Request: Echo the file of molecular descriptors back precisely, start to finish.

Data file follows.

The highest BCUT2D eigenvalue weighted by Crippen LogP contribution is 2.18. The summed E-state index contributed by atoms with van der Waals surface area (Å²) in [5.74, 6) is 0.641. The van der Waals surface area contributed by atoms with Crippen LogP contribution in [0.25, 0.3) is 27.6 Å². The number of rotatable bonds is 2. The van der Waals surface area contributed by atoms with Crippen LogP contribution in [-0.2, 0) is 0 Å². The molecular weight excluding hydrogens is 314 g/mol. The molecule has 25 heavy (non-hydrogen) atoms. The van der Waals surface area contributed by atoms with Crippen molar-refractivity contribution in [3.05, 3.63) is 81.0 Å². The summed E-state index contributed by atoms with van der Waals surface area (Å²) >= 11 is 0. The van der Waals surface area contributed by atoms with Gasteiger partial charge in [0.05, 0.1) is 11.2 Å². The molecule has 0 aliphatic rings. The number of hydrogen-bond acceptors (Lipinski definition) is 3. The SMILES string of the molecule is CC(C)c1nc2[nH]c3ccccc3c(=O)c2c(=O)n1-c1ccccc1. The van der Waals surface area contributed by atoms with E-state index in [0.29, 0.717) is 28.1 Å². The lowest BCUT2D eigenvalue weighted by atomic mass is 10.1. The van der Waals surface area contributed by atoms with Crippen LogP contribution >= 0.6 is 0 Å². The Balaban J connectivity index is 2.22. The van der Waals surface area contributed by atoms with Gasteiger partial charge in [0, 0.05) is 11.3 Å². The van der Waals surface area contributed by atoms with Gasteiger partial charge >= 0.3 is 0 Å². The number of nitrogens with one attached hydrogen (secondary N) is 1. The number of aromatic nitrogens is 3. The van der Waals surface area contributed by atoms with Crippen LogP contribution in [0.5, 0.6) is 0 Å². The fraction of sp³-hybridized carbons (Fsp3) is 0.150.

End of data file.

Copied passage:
The highest BCUT2D eigenvalue weighted by Crippen LogP contribution is 2.18. The summed E-state index contributed by atoms with van der Waals surface area (Å²) in [5.74, 6) is 0.641. The van der Waals surface area contributed by atoms with Crippen LogP contribution in [0.25, 0.3) is 27.6 Å². The number of rotatable bonds is 2. The van der Waals surface area contributed by atoms with Crippen LogP contribution in [-0.2, 0) is 0 Å². The molecular weight excluding hydrogens is 314 g/mol. The molecule has 25 heavy (non-hydrogen) atoms. The van der Waals surface area contributed by atoms with Crippen molar-refractivity contribution in [3.05, 3.63) is 81.0 Å². The summed E-state index contributed by atoms with van der Waals surface area (Å²) >= 11 is 0. The van der Waals surface area contributed by atoms with Gasteiger partial charge in [0.05, 0.1) is 11.2 Å². The molecule has 0 aliphatic rings. The number of hydrogen-bond acceptors (Lipinski definition) is 3. The SMILES string of the molecule is CC(C)c1nc2[nH]c3ccccc3c(=O)c2c(=O)n1-c1ccccc1. The van der Waals surface area contributed by atoms with E-state index in [0.29, 0.717) is 28.1 Å². The lowest BCUT2D eigenvalue weighted by atomic mass is 10.1. The van der Waals surface area contributed by atoms with Crippen LogP contribution >= 0.6 is 0 Å². The Balaban J connectivity index is 2.22. The van der Waals surface area contributed by atoms with Gasteiger partial charge in [0, 0.05) is 11.3 Å². The van der Waals surface area contributed by atoms with Gasteiger partial charge >= 0.3 is 0 Å². The number of nitrogens with one attached hydrogen (secondary N) is 1. The number of aromatic nitrogens is 3. The van der Waals surface area contributed by atoms with Crippen LogP contribution in [0.5, 0.6) is 0 Å². The fraction of sp³-hybridized carbons (Fsp3) is 0.150.